Volume 3, Issue 7 (July 2006)
Statistical Analysis of Nonmetallic Inclusions for the Estimation of Rolling Contact Fatigue Range and Quality Control of Bearing Steel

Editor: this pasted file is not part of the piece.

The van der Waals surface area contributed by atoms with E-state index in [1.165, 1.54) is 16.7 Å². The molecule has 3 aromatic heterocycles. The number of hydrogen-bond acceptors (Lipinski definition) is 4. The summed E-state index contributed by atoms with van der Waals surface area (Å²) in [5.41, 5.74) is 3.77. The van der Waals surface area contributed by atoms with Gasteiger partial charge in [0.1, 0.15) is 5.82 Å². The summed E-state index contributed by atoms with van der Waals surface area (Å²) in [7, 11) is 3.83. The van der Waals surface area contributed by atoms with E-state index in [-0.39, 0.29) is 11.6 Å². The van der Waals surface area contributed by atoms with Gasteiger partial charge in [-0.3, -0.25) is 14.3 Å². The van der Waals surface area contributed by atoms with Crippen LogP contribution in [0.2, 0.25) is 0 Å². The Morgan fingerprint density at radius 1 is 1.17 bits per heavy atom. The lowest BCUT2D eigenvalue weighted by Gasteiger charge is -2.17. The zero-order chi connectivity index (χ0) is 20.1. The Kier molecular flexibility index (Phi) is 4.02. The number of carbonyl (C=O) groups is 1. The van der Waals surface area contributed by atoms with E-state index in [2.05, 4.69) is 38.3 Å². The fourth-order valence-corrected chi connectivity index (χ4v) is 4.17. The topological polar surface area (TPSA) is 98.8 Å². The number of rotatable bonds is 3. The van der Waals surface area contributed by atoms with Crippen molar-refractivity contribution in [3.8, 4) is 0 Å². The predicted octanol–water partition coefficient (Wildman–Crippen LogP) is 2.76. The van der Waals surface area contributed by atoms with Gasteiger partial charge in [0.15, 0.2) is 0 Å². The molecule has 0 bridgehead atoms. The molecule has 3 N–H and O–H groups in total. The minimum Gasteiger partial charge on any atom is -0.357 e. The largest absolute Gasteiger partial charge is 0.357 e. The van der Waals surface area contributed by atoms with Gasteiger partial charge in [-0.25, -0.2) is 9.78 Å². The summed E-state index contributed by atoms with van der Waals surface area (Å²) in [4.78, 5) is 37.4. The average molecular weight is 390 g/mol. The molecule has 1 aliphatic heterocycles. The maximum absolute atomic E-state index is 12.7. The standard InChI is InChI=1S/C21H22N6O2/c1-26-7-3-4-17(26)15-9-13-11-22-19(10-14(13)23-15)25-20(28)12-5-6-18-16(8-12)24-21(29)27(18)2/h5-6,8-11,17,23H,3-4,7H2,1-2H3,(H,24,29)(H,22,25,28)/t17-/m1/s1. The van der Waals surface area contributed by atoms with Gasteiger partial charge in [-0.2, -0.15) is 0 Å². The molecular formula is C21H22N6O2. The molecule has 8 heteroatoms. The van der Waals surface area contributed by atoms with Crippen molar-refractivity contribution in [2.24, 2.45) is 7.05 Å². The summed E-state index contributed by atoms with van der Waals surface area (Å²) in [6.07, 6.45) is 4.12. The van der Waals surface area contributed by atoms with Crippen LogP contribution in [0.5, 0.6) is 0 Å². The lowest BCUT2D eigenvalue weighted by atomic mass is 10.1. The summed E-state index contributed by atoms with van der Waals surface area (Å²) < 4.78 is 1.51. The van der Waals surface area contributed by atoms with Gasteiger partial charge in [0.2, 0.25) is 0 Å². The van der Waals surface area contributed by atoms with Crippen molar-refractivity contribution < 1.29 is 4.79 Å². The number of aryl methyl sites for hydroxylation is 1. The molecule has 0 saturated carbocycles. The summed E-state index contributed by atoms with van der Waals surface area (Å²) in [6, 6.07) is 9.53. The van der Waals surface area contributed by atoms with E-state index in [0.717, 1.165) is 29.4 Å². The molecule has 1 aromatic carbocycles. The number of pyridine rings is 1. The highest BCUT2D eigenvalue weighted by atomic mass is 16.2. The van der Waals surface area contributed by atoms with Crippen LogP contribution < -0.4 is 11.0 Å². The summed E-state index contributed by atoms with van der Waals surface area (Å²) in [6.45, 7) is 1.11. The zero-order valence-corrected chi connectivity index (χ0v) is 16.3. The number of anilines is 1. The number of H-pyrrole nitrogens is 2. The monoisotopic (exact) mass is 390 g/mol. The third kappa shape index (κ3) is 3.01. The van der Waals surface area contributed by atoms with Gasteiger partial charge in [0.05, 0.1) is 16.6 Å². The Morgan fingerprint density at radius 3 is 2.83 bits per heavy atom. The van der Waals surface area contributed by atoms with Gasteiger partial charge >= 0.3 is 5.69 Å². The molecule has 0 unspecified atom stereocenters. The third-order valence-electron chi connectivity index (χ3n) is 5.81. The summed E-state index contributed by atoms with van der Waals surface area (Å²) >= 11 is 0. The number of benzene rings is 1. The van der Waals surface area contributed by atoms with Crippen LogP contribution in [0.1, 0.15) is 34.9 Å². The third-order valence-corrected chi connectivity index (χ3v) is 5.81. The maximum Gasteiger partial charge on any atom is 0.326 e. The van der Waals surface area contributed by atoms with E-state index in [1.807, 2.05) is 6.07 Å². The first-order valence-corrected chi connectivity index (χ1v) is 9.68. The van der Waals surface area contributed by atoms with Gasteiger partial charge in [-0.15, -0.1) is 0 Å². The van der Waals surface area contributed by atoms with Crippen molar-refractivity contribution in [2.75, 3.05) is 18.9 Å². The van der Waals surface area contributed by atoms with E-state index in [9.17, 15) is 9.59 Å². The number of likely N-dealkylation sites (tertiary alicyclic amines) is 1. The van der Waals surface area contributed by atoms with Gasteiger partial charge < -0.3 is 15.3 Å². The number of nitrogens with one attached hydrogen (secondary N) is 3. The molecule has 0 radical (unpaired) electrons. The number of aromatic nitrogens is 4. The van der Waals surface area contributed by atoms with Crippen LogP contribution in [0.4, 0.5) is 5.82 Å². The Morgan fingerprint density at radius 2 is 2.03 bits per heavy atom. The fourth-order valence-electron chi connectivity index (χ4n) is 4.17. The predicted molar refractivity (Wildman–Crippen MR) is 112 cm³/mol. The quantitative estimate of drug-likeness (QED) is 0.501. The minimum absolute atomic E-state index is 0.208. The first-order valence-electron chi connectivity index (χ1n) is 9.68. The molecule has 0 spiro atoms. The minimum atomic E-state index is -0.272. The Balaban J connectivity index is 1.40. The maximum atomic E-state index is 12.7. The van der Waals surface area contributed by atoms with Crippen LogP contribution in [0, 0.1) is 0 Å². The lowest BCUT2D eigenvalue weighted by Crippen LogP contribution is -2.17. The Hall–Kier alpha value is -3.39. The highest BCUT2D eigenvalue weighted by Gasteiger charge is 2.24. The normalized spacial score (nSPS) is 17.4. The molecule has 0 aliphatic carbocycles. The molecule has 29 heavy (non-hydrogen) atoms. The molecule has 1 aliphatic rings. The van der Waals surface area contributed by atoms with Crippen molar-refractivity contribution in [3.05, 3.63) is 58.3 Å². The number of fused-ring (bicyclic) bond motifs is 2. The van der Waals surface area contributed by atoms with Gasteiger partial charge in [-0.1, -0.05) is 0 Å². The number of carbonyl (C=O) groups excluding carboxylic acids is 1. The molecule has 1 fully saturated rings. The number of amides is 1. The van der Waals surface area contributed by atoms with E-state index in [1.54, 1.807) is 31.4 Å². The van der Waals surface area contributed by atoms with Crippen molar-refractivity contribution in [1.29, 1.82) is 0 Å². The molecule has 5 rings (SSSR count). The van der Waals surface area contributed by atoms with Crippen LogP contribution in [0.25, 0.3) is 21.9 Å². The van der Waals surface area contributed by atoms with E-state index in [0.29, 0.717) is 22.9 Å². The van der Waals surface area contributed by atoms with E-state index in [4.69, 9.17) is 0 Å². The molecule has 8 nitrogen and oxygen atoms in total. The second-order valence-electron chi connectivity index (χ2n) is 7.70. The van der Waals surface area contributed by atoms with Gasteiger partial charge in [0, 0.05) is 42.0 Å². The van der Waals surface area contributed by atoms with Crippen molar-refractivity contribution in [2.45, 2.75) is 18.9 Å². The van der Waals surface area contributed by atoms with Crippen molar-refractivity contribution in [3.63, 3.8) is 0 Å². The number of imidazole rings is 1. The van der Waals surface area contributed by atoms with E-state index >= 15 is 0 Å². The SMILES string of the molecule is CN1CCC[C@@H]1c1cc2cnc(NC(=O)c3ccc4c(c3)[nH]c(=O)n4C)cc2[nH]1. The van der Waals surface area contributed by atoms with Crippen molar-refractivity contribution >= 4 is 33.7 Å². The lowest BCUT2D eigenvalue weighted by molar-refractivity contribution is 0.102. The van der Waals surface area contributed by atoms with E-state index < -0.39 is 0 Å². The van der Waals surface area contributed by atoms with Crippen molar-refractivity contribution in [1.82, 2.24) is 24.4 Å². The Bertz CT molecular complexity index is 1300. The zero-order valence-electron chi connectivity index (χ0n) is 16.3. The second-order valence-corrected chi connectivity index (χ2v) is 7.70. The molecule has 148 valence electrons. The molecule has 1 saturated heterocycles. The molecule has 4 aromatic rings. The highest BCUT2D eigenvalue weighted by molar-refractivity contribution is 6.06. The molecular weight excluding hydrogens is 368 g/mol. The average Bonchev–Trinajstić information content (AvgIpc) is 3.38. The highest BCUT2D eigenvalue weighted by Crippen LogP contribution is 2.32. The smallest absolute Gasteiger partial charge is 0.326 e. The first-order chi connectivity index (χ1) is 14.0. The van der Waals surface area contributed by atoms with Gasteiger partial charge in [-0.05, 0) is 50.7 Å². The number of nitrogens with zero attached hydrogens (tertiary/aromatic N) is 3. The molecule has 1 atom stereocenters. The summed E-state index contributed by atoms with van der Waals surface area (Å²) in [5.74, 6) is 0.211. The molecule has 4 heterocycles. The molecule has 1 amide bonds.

The cleanliness of bearing steels is a critical factor that influences directly the rolling contact fatigue performance and other mechanical properties of bearings. Hence, the evaluation of nonmetallic inclusions is a very important issue for steelmakers, bearing producers, and users. The material qualification procedure includes classical inclusion rating and rolling contact fatigue tests as acceptance tests for evaluating steel suppliers and ensuring the required bearing performance. The evolution of steel cleanliness had led to an increase in fatigue life so that running time of rolling contact fatigue tests have been considerably extended, until they became too time and cost consuming for a realistic qualification. In this paper, quantitative metallographic evaluation of the inclusion cleanliness used to collect data on the size, type, and expected number of inclusions in small samples is presented. The data were analyzed using Statistics of Extreme Values (SEV) and the results were used to extrapolate in larger samples representative of actual volumes of material involved in rolling contact fatigue tests and were related to the fatigue life of bearing steels from different suppliers. This method gives useful and reliable statistical data on inclusions for evaluating the performance level under rolling contact fatigue and defines the required cleanliness characteristics for bearing steels qualification. Other information of this work is the ability of the statistical inclusion rating to serve as a substitute for rolling contact fatigue tests to forecast the performance level of bearing steels.